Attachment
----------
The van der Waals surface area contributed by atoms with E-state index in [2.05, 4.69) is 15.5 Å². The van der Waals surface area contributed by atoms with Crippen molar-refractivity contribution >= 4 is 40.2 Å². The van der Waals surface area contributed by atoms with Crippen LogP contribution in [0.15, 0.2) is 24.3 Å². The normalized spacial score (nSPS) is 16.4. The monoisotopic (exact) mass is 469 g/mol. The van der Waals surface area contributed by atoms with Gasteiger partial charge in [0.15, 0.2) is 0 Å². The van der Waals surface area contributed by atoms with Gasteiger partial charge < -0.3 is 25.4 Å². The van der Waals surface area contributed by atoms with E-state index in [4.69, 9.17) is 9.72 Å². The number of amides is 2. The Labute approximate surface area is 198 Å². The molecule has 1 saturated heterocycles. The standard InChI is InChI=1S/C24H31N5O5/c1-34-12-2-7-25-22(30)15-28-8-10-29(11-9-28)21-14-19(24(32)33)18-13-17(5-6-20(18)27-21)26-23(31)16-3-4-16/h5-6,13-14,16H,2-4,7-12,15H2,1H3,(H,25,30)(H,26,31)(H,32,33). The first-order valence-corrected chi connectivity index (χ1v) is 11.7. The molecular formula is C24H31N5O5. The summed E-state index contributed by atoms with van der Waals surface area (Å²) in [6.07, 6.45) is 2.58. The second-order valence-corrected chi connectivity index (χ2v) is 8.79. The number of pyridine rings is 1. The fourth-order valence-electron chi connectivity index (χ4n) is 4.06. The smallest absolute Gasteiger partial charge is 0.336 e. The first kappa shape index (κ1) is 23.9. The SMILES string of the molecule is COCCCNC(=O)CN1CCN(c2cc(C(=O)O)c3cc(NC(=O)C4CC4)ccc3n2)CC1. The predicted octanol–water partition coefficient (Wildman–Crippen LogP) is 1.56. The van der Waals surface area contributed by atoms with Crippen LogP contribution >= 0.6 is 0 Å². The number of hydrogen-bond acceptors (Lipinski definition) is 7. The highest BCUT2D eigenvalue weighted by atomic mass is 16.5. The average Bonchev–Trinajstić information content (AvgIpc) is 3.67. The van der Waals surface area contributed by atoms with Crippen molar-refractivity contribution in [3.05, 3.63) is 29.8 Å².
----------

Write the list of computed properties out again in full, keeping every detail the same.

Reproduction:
The van der Waals surface area contributed by atoms with E-state index in [2.05, 4.69) is 15.5 Å². The van der Waals surface area contributed by atoms with Crippen molar-refractivity contribution >= 4 is 40.2 Å². The van der Waals surface area contributed by atoms with Crippen LogP contribution in [0.15, 0.2) is 24.3 Å². The normalized spacial score (nSPS) is 16.4. The monoisotopic (exact) mass is 469 g/mol. The van der Waals surface area contributed by atoms with Gasteiger partial charge in [0.15, 0.2) is 0 Å². The van der Waals surface area contributed by atoms with Gasteiger partial charge < -0.3 is 25.4 Å². The van der Waals surface area contributed by atoms with E-state index in [4.69, 9.17) is 9.72 Å². The number of amides is 2. The Labute approximate surface area is 198 Å². The molecule has 1 saturated heterocycles. The standard InChI is InChI=1S/C24H31N5O5/c1-34-12-2-7-25-22(30)15-28-8-10-29(11-9-28)21-14-19(24(32)33)18-13-17(5-6-20(18)27-21)26-23(31)16-3-4-16/h5-6,13-14,16H,2-4,7-12,15H2,1H3,(H,25,30)(H,26,31)(H,32,33). The first-order valence-corrected chi connectivity index (χ1v) is 11.7. The molecular formula is C24H31N5O5. The summed E-state index contributed by atoms with van der Waals surface area (Å²) in [6.07, 6.45) is 2.58. The second-order valence-corrected chi connectivity index (χ2v) is 8.79. The number of pyridine rings is 1. The fourth-order valence-electron chi connectivity index (χ4n) is 4.06. The smallest absolute Gasteiger partial charge is 0.336 e. The first kappa shape index (κ1) is 23.9. The SMILES string of the molecule is COCCCNC(=O)CN1CCN(c2cc(C(=O)O)c3cc(NC(=O)C4CC4)ccc3n2)CC1. The predicted octanol–water partition coefficient (Wildman–Crippen LogP) is 1.56. The van der Waals surface area contributed by atoms with Crippen LogP contribution >= 0.6 is 0 Å². The number of hydrogen-bond acceptors (Lipinski definition) is 7. The highest BCUT2D eigenvalue weighted by atomic mass is 16.5. The average Bonchev–Trinajstić information content (AvgIpc) is 3.67. The van der Waals surface area contributed by atoms with Crippen molar-refractivity contribution in [3.05, 3.63) is 29.8 Å².